Backporting nodogsplash?

How do I go about backporting a newer version of a package to an older version of OpenWRT? Specifically Barrier Breaker. Versions newer than 17 have stability problems with the proprietary Broadcom drivers on my e3000, whereas BB is solid as a rock.

Barrier Breaker is both unsupported and known insecure, with security vulnerabilities in the kernel, application software, and underlying protocols, including WiFi itself, that are outside of OpenWrt. Many of these vulnerabilities are being exploited in the wild by both amateur and sophisticated actors. That you're asking about nodogsplash makes it exceptionally unlikely that you are operating in a fully isolated environment, and, as such, may be legally liable for any damage incurred directly or indirectly by your operation of a known insecure system, whether that damage happens to you, your clients, or a third-party attacked due to your use of a known insecure system.

If you choose to ignore those warnings, you would likely need to see if you can bring up a Barrier Breaker build environment, then create/modify the package Makefile to build from newer sources. Any integration with ubus, LuCI, or the like may need to be modified as well.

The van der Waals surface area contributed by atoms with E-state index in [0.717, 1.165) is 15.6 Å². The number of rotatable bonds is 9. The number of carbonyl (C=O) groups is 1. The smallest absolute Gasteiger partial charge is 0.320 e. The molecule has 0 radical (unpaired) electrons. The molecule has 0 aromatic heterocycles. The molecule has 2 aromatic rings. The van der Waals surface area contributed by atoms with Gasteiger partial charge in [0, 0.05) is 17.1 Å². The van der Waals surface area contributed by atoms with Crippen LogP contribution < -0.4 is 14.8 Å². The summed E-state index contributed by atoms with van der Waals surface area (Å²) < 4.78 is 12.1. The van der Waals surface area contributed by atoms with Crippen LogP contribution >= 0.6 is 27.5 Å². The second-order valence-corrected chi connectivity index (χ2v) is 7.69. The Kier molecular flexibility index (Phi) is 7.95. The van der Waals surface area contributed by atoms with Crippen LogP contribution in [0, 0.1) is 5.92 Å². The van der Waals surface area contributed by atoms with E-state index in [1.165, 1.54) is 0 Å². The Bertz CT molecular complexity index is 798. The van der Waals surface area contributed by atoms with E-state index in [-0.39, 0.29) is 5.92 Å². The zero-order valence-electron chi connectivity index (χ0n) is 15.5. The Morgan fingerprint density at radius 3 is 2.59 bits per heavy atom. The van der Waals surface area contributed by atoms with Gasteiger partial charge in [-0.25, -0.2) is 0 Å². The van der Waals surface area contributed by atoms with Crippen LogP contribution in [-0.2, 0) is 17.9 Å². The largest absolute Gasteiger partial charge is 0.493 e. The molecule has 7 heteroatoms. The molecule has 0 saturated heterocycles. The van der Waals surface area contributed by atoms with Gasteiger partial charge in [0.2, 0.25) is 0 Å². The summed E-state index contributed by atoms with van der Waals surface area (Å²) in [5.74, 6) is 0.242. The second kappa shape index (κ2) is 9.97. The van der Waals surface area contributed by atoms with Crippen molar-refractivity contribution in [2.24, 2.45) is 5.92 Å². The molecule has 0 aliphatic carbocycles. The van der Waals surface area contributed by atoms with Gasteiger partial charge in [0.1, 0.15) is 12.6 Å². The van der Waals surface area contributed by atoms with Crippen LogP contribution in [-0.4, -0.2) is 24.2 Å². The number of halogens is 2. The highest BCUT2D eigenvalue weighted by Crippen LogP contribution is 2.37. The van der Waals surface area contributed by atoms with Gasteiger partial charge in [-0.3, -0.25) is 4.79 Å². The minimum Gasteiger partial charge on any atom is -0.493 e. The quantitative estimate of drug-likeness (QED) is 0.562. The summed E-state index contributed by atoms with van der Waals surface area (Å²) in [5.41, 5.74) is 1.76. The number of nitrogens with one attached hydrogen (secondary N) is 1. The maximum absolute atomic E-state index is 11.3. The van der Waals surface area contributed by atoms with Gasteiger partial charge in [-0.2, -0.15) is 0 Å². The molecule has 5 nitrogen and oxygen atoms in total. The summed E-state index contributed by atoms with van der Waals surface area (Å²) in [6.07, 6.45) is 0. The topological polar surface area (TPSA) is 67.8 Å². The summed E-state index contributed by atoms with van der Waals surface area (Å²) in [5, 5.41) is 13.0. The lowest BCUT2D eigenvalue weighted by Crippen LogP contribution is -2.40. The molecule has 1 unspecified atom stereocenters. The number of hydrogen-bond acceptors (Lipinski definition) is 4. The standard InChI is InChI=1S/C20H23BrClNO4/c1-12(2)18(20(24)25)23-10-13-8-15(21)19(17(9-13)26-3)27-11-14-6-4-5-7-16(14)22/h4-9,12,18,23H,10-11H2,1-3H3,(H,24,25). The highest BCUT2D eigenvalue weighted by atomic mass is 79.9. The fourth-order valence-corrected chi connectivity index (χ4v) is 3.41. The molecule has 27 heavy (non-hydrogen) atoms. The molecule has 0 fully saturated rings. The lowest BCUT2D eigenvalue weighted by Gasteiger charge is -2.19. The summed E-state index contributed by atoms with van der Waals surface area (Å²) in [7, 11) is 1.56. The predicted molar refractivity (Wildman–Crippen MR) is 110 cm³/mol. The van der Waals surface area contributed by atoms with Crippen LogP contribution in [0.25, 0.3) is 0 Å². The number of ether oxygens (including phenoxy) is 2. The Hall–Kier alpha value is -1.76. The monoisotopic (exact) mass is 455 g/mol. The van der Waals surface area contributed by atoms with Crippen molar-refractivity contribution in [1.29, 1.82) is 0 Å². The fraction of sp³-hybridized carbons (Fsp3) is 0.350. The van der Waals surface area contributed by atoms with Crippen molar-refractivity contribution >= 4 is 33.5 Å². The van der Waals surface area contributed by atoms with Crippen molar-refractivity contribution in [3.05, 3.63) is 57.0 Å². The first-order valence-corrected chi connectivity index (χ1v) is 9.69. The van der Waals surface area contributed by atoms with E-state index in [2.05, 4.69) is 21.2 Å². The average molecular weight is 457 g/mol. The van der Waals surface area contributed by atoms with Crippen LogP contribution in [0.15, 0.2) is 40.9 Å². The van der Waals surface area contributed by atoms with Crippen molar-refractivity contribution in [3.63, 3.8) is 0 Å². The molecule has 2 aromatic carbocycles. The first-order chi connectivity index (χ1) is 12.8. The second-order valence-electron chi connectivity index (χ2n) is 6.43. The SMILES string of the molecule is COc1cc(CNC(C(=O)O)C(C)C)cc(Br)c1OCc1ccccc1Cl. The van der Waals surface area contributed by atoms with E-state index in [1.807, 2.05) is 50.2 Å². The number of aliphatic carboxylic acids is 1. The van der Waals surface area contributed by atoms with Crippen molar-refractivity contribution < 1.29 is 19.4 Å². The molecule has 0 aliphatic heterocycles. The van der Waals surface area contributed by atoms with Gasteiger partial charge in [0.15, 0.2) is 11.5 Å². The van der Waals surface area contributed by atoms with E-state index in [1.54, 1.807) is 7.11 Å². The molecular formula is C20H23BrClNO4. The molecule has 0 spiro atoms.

Believe me Jeff, I'd be very happy to use the latest stable release, if it didn't crash repeatedly because of the Broadcom proprietary drivers. I've spent the better part of a month trying to find stability before deciding that I have to resort to backporting. If there is any chance for getting 18.06.1 to work with kmod-brcm-wl, I'll take it, but from other discussions on this problem it appears that these drivers generate a huge shrug from the devs.

Broadcom "blobs" have always been something of a challenge to the open-source communities. With few exceptions, they aren't licensed in ways that make developing around them easy, and often aren't updated to newer kernel versions. I had to give up on what I considered a great Android phone as the manufacturer ceased providing any updates after they lost a suit related to their copying IP from another phone manufacturer.

As much as I know you don't want to hear this, an easier and safer approach might be a used Archer C7 or the like as an economical alternative to a new router.

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